Tuesday, June 01, 2021
Stories for S.C. accountability journalism project uncover corruption, misspending in local governments
Two rural South Carolina dailies have exposed questionable local tax expenditures; the stories are the latest products of an investigative reporting partnership with The Post and Courier in Charleston and 16 rural newsrooms across the state.
The first story digs into questionable spending by the Wagener fire department that has prompted investigations by county and state officials as well as federal scrutiny. As part of a larger investigation into the town's mismanagement of taxpayer money, the Aiken Standard "has uncovered hundreds of pages of records that shed fresh light on money issues that have roiled Wagener’s fire department and divided the town," Dede Biles reports for the Standard, which is owned by The Post and Courier. "The fire department dispute is just the latest in a string of controversies arising from the town’s finances in recent years. Among other things, the town has found itself on the defensive for failing to properly insure town hall, neglecting to pay Wagener’s federal taxes on time and improperly using state money intended for crime victims to shore up other budget holes."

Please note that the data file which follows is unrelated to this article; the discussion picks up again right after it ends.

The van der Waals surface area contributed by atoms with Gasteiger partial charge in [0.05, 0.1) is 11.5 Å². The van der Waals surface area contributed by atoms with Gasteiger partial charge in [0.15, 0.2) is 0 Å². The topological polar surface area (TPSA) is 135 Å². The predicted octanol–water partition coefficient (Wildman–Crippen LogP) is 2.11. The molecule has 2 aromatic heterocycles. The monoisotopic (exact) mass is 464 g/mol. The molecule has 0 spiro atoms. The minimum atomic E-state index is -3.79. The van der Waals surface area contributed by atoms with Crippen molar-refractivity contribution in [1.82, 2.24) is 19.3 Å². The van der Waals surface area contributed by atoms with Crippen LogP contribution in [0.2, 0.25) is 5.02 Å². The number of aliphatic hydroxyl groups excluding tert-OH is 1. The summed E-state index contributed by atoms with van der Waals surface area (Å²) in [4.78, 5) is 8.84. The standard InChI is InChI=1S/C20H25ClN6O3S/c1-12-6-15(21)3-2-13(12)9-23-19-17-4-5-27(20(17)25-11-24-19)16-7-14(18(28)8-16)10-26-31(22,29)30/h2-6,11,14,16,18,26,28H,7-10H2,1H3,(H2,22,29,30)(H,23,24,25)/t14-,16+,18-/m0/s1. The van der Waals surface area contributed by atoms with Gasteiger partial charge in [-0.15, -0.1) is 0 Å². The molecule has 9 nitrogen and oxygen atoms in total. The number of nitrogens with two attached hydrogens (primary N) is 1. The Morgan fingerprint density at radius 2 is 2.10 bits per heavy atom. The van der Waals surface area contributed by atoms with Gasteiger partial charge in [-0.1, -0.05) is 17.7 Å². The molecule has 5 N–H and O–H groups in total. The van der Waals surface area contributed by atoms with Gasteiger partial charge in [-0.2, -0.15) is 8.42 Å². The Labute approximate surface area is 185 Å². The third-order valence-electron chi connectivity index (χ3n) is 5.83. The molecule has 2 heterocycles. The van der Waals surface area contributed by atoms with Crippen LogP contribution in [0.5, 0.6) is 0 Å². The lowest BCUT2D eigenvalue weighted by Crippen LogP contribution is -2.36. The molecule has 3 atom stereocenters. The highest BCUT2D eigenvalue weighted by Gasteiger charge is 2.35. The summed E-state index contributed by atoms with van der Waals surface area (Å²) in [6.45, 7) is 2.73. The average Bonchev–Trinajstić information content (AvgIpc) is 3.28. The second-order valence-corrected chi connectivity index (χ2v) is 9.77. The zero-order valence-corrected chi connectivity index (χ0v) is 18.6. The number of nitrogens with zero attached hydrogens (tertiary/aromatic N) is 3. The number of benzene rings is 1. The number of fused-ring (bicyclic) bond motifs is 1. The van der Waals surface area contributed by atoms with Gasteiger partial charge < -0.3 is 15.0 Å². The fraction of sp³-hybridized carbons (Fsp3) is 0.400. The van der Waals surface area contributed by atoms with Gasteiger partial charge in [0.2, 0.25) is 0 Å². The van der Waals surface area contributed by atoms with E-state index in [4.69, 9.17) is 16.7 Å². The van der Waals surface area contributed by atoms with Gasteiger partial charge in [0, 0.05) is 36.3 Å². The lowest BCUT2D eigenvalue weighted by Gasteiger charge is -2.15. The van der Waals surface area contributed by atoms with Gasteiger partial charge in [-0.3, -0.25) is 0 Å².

The second story details how local officials charged with renovating a rural school "flouted South Carolina procurement law while awarding hundreds of thousands of dollars in work, keeping the public, potential contractors and even state regulators in the dark," Matthew Hensley reports for the Index-Journal in Greenwood.
The Post and Courier launched the "Uncovered" project in February, noting that expanding rural news deserts and weak ethics laws have allowed local-government corruption to go undetected.